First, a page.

Can you imagine quitting your job and selling your house and possessions to travel the world for an indefinite amount of time?
I can, and I can’t.
Adventurous Leslie, who existed in college and for a few years afterwards, would consider this. Mom Leslie, who exists now, of course would not.
Adventurous Leslie who is somewhere still deep inside of me (maybe??) especially appreciated The Yellow Envelope: One Gift, Three Rules, and A Life-Changing Journey Around the World, a memoir by Kim Dinan that reads as a travel and relationship diary. It is honest, engaging, and beautifully descriptive about many places in the world I will likely never see firsthand.
It is, however, the additional element of the “yellow envelope” that moves the memoir beyond just another story of a couple traveling the world.
Apparently during WWII 100,000 European women married American soldiers! So after the war, the U.S. government sent thousands of these women to America on The Queen Mary luxury liner, which is now docked in Long Beach, CA.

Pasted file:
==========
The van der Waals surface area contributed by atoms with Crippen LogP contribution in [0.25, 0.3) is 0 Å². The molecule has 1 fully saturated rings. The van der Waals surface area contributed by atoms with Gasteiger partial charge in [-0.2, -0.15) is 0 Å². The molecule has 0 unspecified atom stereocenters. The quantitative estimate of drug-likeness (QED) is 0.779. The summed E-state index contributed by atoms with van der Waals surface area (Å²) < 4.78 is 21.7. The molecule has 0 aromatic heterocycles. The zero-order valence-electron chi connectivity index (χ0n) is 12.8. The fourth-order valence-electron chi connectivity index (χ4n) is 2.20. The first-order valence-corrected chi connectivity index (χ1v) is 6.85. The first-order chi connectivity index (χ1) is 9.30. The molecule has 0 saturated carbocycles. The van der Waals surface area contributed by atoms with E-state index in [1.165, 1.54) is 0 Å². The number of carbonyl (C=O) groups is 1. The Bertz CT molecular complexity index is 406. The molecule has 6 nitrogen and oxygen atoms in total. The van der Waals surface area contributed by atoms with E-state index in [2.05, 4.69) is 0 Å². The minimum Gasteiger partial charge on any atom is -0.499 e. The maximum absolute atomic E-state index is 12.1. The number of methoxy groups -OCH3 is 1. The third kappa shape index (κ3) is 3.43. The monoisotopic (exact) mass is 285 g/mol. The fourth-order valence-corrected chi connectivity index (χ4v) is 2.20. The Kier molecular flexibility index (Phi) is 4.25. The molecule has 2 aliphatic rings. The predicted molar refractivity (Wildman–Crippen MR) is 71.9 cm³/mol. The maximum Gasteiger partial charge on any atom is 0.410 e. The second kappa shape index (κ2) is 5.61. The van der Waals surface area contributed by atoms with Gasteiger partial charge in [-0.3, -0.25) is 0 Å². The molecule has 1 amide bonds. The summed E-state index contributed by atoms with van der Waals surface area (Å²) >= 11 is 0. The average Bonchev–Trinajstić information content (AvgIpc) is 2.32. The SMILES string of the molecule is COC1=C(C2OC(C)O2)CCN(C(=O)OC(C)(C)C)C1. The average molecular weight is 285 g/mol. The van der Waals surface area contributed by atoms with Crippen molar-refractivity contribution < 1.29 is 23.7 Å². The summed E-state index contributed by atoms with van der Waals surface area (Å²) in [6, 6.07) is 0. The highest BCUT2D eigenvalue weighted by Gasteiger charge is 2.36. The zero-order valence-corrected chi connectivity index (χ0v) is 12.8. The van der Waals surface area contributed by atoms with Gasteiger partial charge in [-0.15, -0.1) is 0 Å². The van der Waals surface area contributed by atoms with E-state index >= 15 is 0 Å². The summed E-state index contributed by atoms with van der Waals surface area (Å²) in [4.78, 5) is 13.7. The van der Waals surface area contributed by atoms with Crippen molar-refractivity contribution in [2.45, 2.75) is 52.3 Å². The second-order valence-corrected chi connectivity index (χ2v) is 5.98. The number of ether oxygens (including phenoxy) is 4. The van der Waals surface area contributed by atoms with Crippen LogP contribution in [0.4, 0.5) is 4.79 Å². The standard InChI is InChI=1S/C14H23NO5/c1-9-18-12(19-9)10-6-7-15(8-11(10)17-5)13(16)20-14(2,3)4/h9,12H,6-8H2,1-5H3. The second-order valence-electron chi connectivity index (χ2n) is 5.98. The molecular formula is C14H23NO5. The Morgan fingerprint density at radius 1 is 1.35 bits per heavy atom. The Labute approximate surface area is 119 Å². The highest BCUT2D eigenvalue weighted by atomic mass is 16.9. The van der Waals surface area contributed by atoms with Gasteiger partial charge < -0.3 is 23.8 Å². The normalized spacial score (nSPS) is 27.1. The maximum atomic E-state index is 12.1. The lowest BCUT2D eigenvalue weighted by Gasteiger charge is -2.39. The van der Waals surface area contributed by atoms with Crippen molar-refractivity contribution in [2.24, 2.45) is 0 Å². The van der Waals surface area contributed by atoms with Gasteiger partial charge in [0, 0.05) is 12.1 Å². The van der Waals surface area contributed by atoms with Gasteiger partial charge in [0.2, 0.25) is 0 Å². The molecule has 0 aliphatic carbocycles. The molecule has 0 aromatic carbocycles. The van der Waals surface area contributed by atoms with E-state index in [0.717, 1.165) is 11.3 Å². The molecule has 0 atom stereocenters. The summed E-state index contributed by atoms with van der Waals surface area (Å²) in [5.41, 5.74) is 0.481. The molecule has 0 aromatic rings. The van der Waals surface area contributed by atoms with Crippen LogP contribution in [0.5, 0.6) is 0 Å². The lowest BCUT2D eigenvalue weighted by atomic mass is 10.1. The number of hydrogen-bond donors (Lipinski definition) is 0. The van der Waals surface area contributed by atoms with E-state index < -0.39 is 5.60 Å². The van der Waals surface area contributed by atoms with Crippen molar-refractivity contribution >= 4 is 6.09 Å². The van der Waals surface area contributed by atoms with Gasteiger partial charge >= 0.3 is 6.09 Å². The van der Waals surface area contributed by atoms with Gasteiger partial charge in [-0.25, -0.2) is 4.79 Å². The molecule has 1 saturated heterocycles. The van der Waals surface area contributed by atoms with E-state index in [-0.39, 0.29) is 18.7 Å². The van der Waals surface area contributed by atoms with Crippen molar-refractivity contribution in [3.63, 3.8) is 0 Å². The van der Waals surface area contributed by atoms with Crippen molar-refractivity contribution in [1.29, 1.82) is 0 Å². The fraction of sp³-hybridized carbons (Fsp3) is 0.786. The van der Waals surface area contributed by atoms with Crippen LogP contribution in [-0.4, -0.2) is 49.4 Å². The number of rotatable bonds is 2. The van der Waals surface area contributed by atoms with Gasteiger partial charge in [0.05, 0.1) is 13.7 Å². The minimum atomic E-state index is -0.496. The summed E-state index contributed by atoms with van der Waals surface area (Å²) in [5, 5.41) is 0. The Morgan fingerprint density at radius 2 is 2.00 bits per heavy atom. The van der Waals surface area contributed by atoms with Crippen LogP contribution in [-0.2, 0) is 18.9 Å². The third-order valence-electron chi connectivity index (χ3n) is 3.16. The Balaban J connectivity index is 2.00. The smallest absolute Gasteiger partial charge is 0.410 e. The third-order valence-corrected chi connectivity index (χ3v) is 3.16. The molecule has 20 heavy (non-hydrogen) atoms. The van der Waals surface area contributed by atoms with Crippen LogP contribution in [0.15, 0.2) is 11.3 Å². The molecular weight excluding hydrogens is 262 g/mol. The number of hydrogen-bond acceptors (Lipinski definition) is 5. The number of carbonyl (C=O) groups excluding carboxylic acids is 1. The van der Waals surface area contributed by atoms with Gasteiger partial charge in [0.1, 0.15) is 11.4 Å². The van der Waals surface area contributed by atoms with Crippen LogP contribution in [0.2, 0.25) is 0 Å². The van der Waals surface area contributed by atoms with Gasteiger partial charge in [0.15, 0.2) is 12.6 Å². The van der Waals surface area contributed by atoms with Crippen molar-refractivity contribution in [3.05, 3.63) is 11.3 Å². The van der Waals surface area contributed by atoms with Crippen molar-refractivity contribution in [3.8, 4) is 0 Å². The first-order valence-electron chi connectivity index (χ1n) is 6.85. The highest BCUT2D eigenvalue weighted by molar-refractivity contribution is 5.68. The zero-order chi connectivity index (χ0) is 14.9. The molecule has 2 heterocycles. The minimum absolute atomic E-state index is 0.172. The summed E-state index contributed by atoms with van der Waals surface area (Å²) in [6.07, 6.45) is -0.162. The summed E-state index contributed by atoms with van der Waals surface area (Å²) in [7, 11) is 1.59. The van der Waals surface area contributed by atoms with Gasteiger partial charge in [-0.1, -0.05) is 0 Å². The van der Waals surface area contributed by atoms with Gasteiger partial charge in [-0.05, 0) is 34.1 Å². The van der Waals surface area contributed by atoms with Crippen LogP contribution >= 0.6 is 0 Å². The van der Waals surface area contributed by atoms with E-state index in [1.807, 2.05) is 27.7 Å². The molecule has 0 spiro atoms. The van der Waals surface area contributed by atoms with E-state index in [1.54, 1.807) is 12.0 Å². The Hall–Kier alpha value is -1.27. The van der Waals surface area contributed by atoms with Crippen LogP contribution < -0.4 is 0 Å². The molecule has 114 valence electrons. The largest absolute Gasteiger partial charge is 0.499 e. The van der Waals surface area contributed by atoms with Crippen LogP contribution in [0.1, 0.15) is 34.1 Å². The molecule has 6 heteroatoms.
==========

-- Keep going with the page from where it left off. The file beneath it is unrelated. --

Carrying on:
The latest of my many WWII fiction reads, A Bridge Across the Ocean by Susan Meissner, follows the stories of three war brides as they experience the horrors of the war, meet their husbands, and later make the trip on the Queen Mary “across the ocean.” Of course as in many modern novels the chapters jump back and forth between past and present so a reader learns key information at various times to make the story most intriguing.
Rarely do I find a useful cookbook that is also fun to read, but this one is both: A Meatloaf in Every Oven: Two Chatty Cooks, One Iconic Dish and Dozens of Recipes – from Mom’s to Mario Batali’s.
A sampling of the passion these authors have for meatloaf:
“Show us a person’s meatloaf and we’ll show you that person’s soul. Meatloaf is a mirror: You are how you loaf.”
“Meatloaf is a metaphor: It’s life made loaf. You take what’s precious (in this case, the meat) and stretch it as far as it’ll go.”
This cookbook obviously focuses on meatloaf but it includes recipes from traditional to vegetarian to cultural favorites. The recipes include favorites from several famous chefs to politicians on both sides of the aisle. In total you get about 50 meatloaf recipes grouped into categories with dialogue and commentary included. There is a section at the end that includes yummy sides.
The book also provides helpful basic tips and techniques that span loaves:
I just finished The Hate U Give by Angie Thomas, the book it seems like “everyone is reading” and loving. This book currently has 4.72/5.0 stars on Goodreads!
Starr Carter is a 16-year-old black girl who has already witnessed the shooting deaths of two of her friends. The second of which is the basis of this book.